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Silo-Busting Week, Day 1: What Are Silos and Why Bust 'em?

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This is the first in a series of posts about the importance of breaking down issue "silos" at a time of complex societal problems and rapid change. Further posts on rapid disruption of longstanding industries and the importance of good data in public policy debates, follow.

When I tell people that Frontier Group is a multi-issue think tank, they tend to get a certain mental picture: an organization with a passel of experts, each of whom focuses deeply and exclusively on a particular issue: a clean water guy, a transportation gal, etc. Sort of like a public policy version of Super Friends.

I can’t really blame them. That is, after all, the way the world of policy wonkdom is often organized, from the university departments that conduct academic research and gestate policy ideas down to legislative committees and cabinet departments.

So, it is sometimes hard to explain that Frontier Group works on a “post-silo” model in which any of our analysts can find themselves working on any issue at any time. That’s not to say that our analysts don’t have special areas of experience and interest: mine are energy, climate and transportation. But none of us bat an eye when asked to dive into an issue that is entirely new – in fact, these are often the most fun and exciting projects to be involved in.

In this abbreviated holiday week, I’m going to take on the challenge of a week-long blog cycle on the importance and value of busting out of “silos” – defined by the Oxford English Dictionary as “systems, processes or departments that operate in isolation from others.” Today’s entry will discuss the reality and dangers of silos, with posts over the next three days that illustrate how a post-silo approach to public policy challenges yields new insights.

Historically, “think tanks” in the United States emerged out of the technocratic impulse of the Progressive Era, which saw societal problems as ones that could be engineered away by technical experts rather than subjected to the hurly burly of ideological debate and political warfare. John F. Kennedy’s gathering of the “best and the brightest” in his administration was the apotheosis of the idea that public issues such as the economy presented “subtle challenges for which technical answers, not political answers, must be provided.”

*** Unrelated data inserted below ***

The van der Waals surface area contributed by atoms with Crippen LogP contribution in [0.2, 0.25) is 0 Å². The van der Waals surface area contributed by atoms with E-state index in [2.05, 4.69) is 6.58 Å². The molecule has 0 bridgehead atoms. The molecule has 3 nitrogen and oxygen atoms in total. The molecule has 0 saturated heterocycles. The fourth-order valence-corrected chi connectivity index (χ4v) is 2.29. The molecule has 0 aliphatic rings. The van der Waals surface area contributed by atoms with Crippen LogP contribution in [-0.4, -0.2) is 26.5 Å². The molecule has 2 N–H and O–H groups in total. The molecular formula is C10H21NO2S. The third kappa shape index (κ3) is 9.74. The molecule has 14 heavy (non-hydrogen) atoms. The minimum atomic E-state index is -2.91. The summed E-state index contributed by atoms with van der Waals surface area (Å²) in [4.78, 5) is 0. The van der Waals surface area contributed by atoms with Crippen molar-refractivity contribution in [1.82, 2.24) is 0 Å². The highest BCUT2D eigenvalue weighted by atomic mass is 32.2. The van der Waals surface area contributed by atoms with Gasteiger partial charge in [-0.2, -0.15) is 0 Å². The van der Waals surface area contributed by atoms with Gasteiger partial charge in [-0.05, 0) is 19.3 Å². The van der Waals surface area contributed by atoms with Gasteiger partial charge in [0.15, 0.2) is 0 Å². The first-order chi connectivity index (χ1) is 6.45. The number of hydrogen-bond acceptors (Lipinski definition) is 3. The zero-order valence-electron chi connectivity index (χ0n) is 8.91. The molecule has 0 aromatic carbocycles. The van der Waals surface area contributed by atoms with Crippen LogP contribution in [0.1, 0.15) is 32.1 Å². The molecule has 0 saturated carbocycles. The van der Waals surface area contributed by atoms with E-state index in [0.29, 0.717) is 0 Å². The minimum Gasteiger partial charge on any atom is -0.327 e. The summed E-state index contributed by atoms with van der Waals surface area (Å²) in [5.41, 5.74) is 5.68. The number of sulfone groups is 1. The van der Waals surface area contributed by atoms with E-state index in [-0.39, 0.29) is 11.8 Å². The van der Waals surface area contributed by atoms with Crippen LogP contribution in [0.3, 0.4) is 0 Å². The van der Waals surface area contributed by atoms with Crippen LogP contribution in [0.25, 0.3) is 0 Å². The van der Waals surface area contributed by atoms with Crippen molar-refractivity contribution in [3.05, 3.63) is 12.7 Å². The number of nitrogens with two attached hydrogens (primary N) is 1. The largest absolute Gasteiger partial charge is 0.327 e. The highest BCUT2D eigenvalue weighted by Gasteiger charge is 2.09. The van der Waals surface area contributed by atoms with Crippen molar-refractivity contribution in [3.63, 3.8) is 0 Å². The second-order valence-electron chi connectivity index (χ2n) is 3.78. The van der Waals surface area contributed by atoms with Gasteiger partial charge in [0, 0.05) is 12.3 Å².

Ideological debate, of course, remains alive and well a half-century later, but most think tanks continue to venerate a particular variety of specialized expertise. Even the hackiest of partisan think tanks gives its policy analysts titles such as Senior Distinguished Visiting Scholar of Thus-and-So Studies, making one visualize the break rooms of these organizations as filled with people wearing mortar boards and gowns.

I will be the first to acknowledge that specialized expertise is critical – much of our work at Frontier Group would be impossible were there not smart people willing to spend their entire careers “going deep” on particular issues. But a silo’ed approach to policy work also has important, and rarely appreciated, limitations.

The first is that people who have worked in a particular discipline all their lives can be caught flat-footed when the world around them changes. If you’re reading this blog, you may have at least a passing familiarity with our work to document shifting transportation trends among the Millennial generation, broader changes in the trajectory of vehicle travel in the United States, and the rapid changes being wrought by mobile technology and shared-use mobility on transportation. The transportation policy establishment – both academic and political – has been laughably slow to recognize, let alone adjust their thinking to accommodate, these shifts, which have now been taking place for the better part of a decade. It turns out that it has been much easier for analysts to see these changes happening from outside the silo than it has been for the transportation establishment to see them happening from within.

A second issue is that many policy issues have similarities that can be instructive if only they can be recognized. Mark Twain said that “history doesn’t repeat itself, but it does rhyme.” The same is true of many policy debates – the stakeholders and problems at play may vary, but similar patterns repeat themselves over and over again. If, for example, public policy has been effective in reducing wasteful energy consumption, it might be worth asking if similar policies could be used to conserve water. Silo-ized institutions often miss these opportunities to apply insights from other policy areas to the issues in which they work.

At Frontier Group, we aspire to combine a post-silo approach to societal problems with rigorous and transparent research to arrive at powerful new ideas. Over the next few days, we’re going to examine commonalities across issue areas as diverse as fracking and gentrification. The public policy landscape is changing more rapidly than ever before – presenting new challenges on a nearly weekly basis. Sometimes, the solutions to those problems might just come from the places we least expect to find them – places far outside the traditional boundaries of specific “issue areas.”